Sex, Pregnancy, and STDs

Having the sex talk with your child can be uncomfortable, but it is important to make sure your teen understands the risks of sexual activity, how to practice safe sex, and the importance of consent. The health consequences of teen sex—namely pregnancy and sexually transmitted diseases (STDs)—can have lifelong impacts. Arming yourself with facts can help facilitate a productive conversation.

Teens are at an increased risk of contracting a sexually transmitted infection than older adults, with studies showing that 46% of sexually active teens did not use a condom the last time they had sex.

In the United States, an estimated one-fifth of new HIV diagnoses each year are among people between the ages of 13 and 24, while half of all reported STDs occur in those 15 to 24.

On the bright side, the teen pregnancy rate has declined in recent years from its high in the 1980s and 1990s. In 2012, only about 29 per 1,000 women between 15 and 19 became pregnant. By 2016, that figure dropped even further to 18 per 1,000, according to the CDC. This decline is due to both an increase in teens using birth control and practicing abstinence.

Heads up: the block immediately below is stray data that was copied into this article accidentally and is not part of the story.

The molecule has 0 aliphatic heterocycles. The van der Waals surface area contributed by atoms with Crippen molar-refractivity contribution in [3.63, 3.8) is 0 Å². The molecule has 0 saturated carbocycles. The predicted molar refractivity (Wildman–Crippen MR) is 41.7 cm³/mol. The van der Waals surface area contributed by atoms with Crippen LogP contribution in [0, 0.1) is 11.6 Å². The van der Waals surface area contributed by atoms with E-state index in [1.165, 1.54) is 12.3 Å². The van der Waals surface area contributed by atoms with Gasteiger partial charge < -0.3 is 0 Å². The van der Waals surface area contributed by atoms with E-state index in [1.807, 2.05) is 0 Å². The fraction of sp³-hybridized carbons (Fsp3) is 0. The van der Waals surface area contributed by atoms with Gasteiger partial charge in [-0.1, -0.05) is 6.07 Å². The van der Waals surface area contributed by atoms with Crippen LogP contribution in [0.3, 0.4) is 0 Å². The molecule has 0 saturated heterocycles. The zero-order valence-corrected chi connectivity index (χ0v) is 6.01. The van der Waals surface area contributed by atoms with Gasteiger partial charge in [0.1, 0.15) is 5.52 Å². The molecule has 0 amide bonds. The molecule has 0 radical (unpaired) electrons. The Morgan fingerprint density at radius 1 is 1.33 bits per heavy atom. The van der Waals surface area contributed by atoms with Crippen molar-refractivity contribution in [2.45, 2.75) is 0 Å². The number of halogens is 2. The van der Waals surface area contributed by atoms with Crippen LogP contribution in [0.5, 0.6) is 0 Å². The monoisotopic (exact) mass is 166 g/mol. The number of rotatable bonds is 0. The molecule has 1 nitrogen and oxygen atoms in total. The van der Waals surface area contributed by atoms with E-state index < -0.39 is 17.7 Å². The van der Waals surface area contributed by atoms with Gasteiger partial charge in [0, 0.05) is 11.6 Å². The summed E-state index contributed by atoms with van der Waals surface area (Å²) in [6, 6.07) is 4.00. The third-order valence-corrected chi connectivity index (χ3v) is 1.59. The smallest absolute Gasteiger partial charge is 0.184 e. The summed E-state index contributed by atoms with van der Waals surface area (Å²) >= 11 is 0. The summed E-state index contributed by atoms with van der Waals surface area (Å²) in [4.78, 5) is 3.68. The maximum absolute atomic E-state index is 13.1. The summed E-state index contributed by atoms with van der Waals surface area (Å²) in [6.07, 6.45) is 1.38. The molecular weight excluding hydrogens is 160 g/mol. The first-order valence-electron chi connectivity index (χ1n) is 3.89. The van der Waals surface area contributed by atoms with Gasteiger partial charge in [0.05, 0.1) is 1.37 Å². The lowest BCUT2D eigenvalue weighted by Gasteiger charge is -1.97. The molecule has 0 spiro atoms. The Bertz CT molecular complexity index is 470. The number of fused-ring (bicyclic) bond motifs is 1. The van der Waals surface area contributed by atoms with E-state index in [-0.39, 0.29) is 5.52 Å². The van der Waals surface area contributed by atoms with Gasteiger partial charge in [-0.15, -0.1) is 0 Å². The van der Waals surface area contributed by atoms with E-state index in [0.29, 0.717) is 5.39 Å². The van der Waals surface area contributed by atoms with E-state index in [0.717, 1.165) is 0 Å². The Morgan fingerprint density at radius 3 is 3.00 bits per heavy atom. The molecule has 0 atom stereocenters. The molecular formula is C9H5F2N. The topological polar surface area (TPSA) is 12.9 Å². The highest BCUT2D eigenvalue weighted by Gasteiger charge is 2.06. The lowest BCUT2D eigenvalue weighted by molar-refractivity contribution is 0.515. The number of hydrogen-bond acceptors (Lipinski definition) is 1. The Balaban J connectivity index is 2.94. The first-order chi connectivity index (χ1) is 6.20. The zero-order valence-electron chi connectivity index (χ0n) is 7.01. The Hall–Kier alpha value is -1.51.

Another important sex topic to discuss with your teen is consent—the agreement between two parties regarding sexual activity. Failure to get consent from a partner can lead to legal consequences. Explain to your child the importance of communication, setting boundaries, and respecting their partners.

Make sure your child understands that pressuring someone to engage in activities they are not ready for or taking advantage of someone who is drunk or drugged is never OK. Likewise, if a teen is feeling pressured or uncomfortable in a situation, it is important to speak up and leave if necessary.

Tobacco Use

Tobacco use is the leading cause of preventable death in the United States, and nearly all nicotine addictions start in young adults. By their senior year of high school, more than two-thirds of kids have tried or are regularly using tobacco products.

While the use of cigarettes and smokeless tobacco products has been in sharp decline over the past 25 years, the use of electronic nicotine delivery systems ("vaping") has grown exponentially.